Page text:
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You are partially right . I would like to learn about options and Puts but this is not the stock to do it on IMO. Not that I'd use the knowledge a lot but I'd like to really understand it .
Curious why you think this is not the stock to do it on? It sounds like the perfect candidate, based on your description of its price movement and your goals. Unless of course, there are no options traded on this stock.

Buying a put really is a very simple thing. And it does not complicate taxes by very much - if the put is not exercised, it is just listed as a separate transaction at a loss; if it is exercised, the cost is subtracted from your gain.

It can also help when you want to hold a stock a bit longer to qualify for a long term gain, but you are afraid that it might drop during that time. Buy a put that expires at that future date, and you have put a floor on your gain, but not limited your upside (other than to reduce it by the cost of the put/insurance).

If you had said you had zero interest in options, I would not have posted the above, but since you expressed some interest, I thought this might help bring things into perspective. I think this is the perfect application, and a great time to learn, since that is your stated goal.

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Old 03-09-2010, 04:05 PM   #28
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I'd also like to know how to ice skate backwards !
It's actually quite easy, as long as you can do it forwards.
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Old 03-09-2010, 04:19 PM   #29
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IMO - cash out. What do you think the chances are that it will double its current value? Doubling would be 20x. What are the chances it will cut in half? Take your gain and be happy you were savvy enough to capture it.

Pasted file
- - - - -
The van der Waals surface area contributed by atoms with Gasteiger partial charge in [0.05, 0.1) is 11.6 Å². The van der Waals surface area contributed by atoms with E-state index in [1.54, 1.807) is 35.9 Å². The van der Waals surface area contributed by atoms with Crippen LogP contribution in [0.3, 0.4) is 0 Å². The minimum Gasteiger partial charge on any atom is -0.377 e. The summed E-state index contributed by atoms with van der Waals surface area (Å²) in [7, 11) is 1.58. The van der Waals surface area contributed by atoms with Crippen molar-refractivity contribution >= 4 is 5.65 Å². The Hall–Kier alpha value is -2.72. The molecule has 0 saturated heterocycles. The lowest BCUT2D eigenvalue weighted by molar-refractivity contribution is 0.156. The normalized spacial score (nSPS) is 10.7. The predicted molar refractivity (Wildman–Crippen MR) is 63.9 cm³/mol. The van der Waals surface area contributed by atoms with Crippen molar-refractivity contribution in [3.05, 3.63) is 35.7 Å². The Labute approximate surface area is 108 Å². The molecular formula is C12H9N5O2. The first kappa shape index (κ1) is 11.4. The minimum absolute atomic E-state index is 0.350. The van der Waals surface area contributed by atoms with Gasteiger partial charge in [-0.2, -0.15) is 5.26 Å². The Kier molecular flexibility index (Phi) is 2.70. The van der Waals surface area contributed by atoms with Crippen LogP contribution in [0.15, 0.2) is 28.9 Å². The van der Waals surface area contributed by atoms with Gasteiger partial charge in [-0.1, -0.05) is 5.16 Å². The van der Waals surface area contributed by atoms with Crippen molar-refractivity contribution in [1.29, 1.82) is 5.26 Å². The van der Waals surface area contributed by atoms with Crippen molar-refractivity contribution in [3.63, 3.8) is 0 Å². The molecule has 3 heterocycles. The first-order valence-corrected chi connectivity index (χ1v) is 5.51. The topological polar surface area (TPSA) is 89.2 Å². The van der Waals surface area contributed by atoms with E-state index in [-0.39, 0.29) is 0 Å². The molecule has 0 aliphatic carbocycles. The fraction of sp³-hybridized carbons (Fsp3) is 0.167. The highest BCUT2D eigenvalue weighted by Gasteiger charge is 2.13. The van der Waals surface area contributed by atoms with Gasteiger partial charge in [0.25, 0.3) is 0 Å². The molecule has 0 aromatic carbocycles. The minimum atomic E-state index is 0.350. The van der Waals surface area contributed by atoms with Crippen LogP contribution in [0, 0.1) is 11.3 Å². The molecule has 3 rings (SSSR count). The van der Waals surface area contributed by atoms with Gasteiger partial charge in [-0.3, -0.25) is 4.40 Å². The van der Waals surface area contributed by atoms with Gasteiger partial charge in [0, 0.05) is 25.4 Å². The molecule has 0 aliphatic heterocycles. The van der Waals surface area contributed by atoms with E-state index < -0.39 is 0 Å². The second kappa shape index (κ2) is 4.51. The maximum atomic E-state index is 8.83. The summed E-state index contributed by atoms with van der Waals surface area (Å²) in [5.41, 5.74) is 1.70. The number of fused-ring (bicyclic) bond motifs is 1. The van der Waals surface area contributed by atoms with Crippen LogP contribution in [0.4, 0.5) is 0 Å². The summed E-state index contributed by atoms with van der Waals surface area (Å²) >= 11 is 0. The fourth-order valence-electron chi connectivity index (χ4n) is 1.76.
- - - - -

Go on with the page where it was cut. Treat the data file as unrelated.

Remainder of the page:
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Old 03-09-2010, 04:26 PM   #30
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IMO - cash out. What do you think the chances are that it will double its current value? Doubling would be 20x. What are the chances it will cut in half? Take your gain and be happy you were savvy enough to capture it.
Sounds like a good strategy on Intel shares, from time to time.......
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Old 03-09-2010, 04:29 PM   #31
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I bet you wish you'd bought more.
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Old 03-09-2010, 05:08 PM   #32
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I bet you wish you'd bought more.
Actually no , It is a speculative stock so I buy those with money I can afford to lose . It's like going to Vegas without the free drinks .
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Old 03-09-2010, 09:35 PM   #33
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I am definitely going to take out the initial investment plus some . During the tech run up I was in an investment club we had bought Oracle very low and it got to be a huge percentage of our portfolio we finally voted to sell a lot of it and the rest is history . We all made a good chunk of money and got out before it dropped .
Oh! Would you mind telling the Oracle story - if there is one?

I'm in the same boat. I bought stocks last March and I feel the need to come up with an exit plan.
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Old 03-09-2010, 10:42 PM   #34
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Actually no , It is a speculative stock so I buy those with money I can afford to lose . It's like going to Vegas without the free drinks .
If I considered it like Vegas and I had a 10 bagger - I'd be outta there so fast!!!!!

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Old 03-10-2010, 05:15 AM   #35
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It can also help when you want to hold a stock a bit longer to qualify for a long term gain, but you are afraid that it might drop during that time. Buy a put that expires at that future date, and you have put a floor on your gain, but not limited your upside (other than to reduce it by the cost of the put/insurance).